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Effects of Reduced Workplace Presence on COVID-19 Deaths: An Instrumental-Variables Approach

17 Pages Posted: 6 Jan 2021

See all articles by John McLaren

John McLaren

University of Virginia; NBER

Su Wang

University of Virginia


Multiple version iconThere are 2 versions of this paper


Background: A wide range of government policies in the face of COVID-19 have attempted to encourage workers to stay away from their regular workplace, on the assumption that this will lower transmission of the virus. This study attempts to evaluate that assumption. It attempts to measure the effect of absence from the workplace in the aggregate on COVID deaths at the county level in the US up to the end of August.

Methods: A major difficulty is the reverse-causation problem: outbreaks can cause people to stay home. We use an instrumental-variables strategy to deal with this, using an index of how many local workers pre-pandemic would be able to work from home based on differences in occupational mix across counties. We display four specifications and find strong support for a PPML formulation with the IV and time-varying effects.

Findings: We find no discernable effect of workplace absence on deaths until mid-May. After that we find a sharply rising effect. At the end of our sample we find that moving 10 percent of workers in a county out of the workplace would lower deaths there by two thirds one month later.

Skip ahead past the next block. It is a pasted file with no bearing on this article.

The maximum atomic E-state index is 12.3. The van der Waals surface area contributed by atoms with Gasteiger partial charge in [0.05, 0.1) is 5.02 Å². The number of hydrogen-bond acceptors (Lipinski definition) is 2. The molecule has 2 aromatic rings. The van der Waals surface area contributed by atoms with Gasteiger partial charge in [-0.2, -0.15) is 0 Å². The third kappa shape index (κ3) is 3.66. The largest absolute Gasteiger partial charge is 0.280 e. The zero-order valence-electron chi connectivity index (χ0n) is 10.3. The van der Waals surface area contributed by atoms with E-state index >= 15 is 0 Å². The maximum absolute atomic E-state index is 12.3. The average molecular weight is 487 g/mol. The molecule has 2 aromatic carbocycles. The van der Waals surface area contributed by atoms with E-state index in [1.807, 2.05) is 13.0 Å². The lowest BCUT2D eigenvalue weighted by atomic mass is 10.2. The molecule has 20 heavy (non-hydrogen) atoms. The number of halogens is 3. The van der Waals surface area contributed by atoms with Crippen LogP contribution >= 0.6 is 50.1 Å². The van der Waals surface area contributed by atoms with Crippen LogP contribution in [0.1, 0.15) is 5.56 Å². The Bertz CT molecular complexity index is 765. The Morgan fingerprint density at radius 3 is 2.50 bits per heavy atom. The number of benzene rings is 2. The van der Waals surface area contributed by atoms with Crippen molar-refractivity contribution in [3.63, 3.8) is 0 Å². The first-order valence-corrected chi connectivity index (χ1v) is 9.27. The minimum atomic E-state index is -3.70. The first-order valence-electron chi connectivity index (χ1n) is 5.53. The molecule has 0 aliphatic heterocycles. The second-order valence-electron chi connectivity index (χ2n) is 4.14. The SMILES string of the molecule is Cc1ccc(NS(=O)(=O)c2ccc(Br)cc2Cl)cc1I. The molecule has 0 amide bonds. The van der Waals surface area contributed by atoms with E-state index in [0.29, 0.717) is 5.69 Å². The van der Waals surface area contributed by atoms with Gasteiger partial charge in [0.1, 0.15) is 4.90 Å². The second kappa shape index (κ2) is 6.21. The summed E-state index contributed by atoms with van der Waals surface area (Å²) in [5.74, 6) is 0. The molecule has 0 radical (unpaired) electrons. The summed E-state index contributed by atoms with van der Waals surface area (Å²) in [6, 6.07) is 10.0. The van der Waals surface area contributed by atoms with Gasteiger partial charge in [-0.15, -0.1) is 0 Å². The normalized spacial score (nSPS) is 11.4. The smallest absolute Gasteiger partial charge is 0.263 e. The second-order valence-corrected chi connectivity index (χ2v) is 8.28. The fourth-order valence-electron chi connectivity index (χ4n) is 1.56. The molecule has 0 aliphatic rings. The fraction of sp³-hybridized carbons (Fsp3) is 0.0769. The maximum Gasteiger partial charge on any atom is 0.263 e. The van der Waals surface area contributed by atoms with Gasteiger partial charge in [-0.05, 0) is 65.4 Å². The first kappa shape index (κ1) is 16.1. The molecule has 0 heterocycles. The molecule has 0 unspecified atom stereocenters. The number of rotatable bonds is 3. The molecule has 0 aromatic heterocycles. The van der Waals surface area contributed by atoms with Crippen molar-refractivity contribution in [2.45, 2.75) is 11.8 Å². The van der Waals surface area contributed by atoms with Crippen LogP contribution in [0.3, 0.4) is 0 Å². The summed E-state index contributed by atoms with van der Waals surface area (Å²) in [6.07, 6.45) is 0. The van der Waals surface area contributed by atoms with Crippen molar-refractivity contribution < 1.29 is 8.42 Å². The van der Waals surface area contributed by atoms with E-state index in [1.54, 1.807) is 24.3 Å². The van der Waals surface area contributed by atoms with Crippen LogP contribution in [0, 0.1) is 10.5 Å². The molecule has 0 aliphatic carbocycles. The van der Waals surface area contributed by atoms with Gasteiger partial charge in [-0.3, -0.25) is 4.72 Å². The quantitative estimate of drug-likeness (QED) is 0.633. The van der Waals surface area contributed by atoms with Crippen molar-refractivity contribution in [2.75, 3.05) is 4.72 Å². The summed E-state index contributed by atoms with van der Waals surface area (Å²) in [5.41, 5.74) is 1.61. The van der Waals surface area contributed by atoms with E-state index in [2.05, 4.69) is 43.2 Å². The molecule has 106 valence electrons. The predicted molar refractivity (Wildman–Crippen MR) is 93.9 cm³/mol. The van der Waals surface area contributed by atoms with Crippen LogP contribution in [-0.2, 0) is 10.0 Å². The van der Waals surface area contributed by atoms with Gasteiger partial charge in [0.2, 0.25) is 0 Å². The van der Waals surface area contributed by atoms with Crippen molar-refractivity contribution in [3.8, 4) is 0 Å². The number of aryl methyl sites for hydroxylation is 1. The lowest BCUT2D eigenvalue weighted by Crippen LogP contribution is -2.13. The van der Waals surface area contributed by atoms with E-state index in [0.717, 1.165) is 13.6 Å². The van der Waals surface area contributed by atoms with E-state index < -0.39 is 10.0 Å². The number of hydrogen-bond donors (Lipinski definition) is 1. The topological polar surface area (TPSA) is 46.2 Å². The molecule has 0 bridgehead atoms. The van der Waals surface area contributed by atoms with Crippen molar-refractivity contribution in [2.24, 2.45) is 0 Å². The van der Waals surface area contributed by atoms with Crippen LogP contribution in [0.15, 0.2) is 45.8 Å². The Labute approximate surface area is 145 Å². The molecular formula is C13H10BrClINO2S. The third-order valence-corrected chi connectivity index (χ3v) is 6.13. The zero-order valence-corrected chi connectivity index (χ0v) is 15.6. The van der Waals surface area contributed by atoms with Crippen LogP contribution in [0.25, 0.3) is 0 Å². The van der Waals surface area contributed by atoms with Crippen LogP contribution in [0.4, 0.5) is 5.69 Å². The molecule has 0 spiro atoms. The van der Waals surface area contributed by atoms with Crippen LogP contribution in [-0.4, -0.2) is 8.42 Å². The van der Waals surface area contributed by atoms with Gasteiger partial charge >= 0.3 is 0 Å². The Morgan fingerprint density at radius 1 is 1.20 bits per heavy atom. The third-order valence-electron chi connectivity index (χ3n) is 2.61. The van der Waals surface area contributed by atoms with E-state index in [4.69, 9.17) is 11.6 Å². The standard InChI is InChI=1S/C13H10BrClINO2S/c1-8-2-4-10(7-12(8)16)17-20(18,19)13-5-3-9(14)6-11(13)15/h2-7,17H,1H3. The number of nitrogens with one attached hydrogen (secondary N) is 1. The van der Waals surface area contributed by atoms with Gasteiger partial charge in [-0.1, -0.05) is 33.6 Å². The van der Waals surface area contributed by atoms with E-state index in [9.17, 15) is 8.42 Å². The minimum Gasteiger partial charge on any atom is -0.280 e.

Interpretation: These results provide strong support for policies to move workers out of the workplace where possible when COVID cases are expected to be widespread.

Funding: The authors used only existing general research funds for this project.

Declaration of Interests: Both authors declare that they have no competing interests.

Suggested Citation

McLaren, John and Wang, Su, Effects of Reduced Workplace Presence on COVID-19 Deaths: An Instrumental-Variables Approach. Available at SSRN: or

John McLaren (Contact Author)

University of Virginia ( email )

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Su Wang

University of Virginia ( email )

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